I remember one time, we headed down to the city to rent a 172 from the flight training center to go up flying. It was cold. Like -30C. When we got there, the plane was sitting outside. The engine cowling wasn't covered up. The plane looked decent but had allot of mechanical issues so we opted to pass on going up that day. A month later, we heard about a plane crash just west of the city. Turns out the plane that we were supposed to take up flying crashed killing one and injuring another. Guess it was a a good thing we opted not to take it up.

My buddy is still flying out west of here. He flies a cessna caravan up north bringing supplies in to the reserves.


Well-known member
My Dad was a private pilot.
he owned a number of planes throughout the years, mostly in conjunction with other people, kinda like a time share.
I always wanted to get my license, but when I was caught with weed as a teenager, he vowed not to give me any more lessons. :(

He eventually bought a pretty good sized aviation center in Santa Barbara, and operated it for many years before he sold it and retired.

He can go on for hours about the people that he met who chartered flights from him.

One guy that he never fails to mention is Joe Cocker.

He says that as soon as Joe and his entourage boarded the plane, he and the other pilot(s) would immediately put on oxygen masks, knowing that shortly the cabin would be filled with a marijuana smoke cloud. :)

300 H and H

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GOLD Site Supporter
The first one for me was a Hawker Decathlon, with wooden spared wings. It belonged to a friend who learned acrobatics in it down in Texas some were. I flew it quite a bit from the back seat. And, we did hammer head stalls right over the top of my house... along with all the loops, figure eights, reverse Cuban eights (hate those!) and all sorts of inverted flight. Once he left the lid off the smoke oil tank, and when we rolled upright, we got a bath in concrete form oil...
Another friend had a Piper Aztec he rented to the Ames Air Port for multi engine training. Dan let me take it off, fly back to our home air port and all but land it back there. What a thrill.. not a bit of torque steer with twin counter rotating variable pitch props.. We took that plane out West on a fishing trip over a weekend. That was a hoot as well.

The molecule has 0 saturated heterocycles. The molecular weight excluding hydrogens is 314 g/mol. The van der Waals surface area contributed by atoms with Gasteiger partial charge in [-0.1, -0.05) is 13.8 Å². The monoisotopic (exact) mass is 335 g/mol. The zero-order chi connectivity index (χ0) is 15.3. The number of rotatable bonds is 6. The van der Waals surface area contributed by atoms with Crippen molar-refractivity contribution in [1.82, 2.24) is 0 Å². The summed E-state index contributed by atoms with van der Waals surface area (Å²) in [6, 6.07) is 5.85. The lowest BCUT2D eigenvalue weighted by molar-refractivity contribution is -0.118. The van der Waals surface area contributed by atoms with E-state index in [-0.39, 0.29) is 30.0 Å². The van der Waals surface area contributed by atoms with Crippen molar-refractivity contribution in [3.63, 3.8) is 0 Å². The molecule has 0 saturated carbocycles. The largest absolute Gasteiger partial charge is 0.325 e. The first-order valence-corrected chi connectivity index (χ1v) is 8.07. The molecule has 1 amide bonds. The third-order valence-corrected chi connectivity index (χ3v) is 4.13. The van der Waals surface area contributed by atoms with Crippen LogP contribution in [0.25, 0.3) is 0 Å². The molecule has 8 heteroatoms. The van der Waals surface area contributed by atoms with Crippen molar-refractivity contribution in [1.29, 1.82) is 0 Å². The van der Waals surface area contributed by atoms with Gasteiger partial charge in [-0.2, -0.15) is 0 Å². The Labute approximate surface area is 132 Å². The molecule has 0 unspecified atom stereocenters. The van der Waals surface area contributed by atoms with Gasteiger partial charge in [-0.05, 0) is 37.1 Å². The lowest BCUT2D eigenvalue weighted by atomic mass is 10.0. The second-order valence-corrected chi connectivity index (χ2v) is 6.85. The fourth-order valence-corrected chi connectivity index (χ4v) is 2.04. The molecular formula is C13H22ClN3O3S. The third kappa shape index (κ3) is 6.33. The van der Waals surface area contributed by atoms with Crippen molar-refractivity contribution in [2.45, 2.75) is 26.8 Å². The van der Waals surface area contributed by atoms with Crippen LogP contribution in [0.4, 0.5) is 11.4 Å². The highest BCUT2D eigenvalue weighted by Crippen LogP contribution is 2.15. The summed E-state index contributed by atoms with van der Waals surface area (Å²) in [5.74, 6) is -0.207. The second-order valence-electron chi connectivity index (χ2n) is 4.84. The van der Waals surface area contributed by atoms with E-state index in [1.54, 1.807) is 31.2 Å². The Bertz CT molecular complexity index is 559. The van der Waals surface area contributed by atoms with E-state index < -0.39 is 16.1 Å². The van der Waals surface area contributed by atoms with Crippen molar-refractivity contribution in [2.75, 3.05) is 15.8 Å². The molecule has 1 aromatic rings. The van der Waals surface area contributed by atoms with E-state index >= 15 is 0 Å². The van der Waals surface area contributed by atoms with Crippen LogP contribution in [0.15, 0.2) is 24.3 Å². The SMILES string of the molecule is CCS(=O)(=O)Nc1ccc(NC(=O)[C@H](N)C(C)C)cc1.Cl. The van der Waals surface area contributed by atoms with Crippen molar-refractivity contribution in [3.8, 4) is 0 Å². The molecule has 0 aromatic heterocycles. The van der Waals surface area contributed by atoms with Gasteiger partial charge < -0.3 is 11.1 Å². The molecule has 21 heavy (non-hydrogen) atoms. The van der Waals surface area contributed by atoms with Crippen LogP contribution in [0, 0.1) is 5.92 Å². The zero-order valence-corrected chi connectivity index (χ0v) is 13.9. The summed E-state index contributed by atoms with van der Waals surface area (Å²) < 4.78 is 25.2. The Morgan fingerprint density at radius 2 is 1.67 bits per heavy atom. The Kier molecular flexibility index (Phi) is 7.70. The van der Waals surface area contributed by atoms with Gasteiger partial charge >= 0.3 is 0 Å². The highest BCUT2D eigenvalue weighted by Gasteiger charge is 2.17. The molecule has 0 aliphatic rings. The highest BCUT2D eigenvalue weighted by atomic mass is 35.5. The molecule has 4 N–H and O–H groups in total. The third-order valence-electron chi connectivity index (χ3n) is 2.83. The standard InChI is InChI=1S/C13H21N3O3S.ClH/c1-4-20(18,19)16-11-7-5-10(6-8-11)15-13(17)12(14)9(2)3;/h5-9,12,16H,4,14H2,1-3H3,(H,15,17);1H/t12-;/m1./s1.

Next was a Piper Turbo lance II that was a plane I really miss a lot. Retractable gear, and a Tee tail. That plane did so many things well, and could get up high enough for oxygen masks to be required. It was fast enough to make a difference in travel times.
Last year it was my time to buy a share of an old Cherokee 160, and almost did. the intent was for me to finally get a private license. Except the owner put it down in a corn field, in the dark, near a town 40 miles South of here. I was the one who cut the wings off, as they were to damaged for salvage. We loaded it on my fifth wheel trailer and took it back to the air port hanger.. My friend who owned it, walked away from it with minor injuries for the most part. The plane would not have been damaged except he hit a terrace head on. This buckled the front gear, and tilted the engine down, as the plane did a over the nose roll onto the top of the rudder, and smashed the roof of the cabin. He had the door open before impact thankfully.
Right now, I find my self grounded. No close friends who have a plane at the moment anyway...

Regards, Kirk
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Well-known member
Have rotary, and fixed wing commercial licenses, although I have not flown a fixed wing in 9 years.
I own, and semi-regularly fly my MD500 though.


Well-known member
Not a pilot but I have a few hours at the controls of a Bell 206 and a 407. Many many hours as a crew member in a vintage UH-1 Huey.


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I have been flying since 1970 many different planes and a couple of type ratings, keep your nose up in the turns


Well-known member
Picked up an old, but new to me plane this past summer.

A Piper Arrow, been enjoying it.


New member
i learned to fly in a piper cub with the door open , low and slow, i sure did enjoy that, also have time in a piper cherokee.
have my private however have not flown for years. too many hobbies and this one took the back seat for now.
I got my private in 1976 while I was collecting unemployment from the railroad. I learned at Brackett Field in California. Santa Ana winds, high temperatures and crowded skies. No GPS all pilotage. I didn’t fly for 30 years and took it back up again 15 years ago. I had to get the new plastic license and change my pilot certificate number from my SSI number to a new issue one. I purchased a K model Cessna 150 then, on eBay and I still own and operate it today. I fly alone frequently because the performance is so much better, I live at 4850 feet. I learned in a 150 Aerobat and I have always liked the type. Most people don‘t really fit in a 150 anymore but I still do. I’m glad I jumped back into aviation when I did, I had missed experiencing flight and I did something about it. I have kept the cost reasonable and the airplane is the most important toy among the other stuff I own, I’m sure I will never sell it. They cost too much these days, I would never own one again.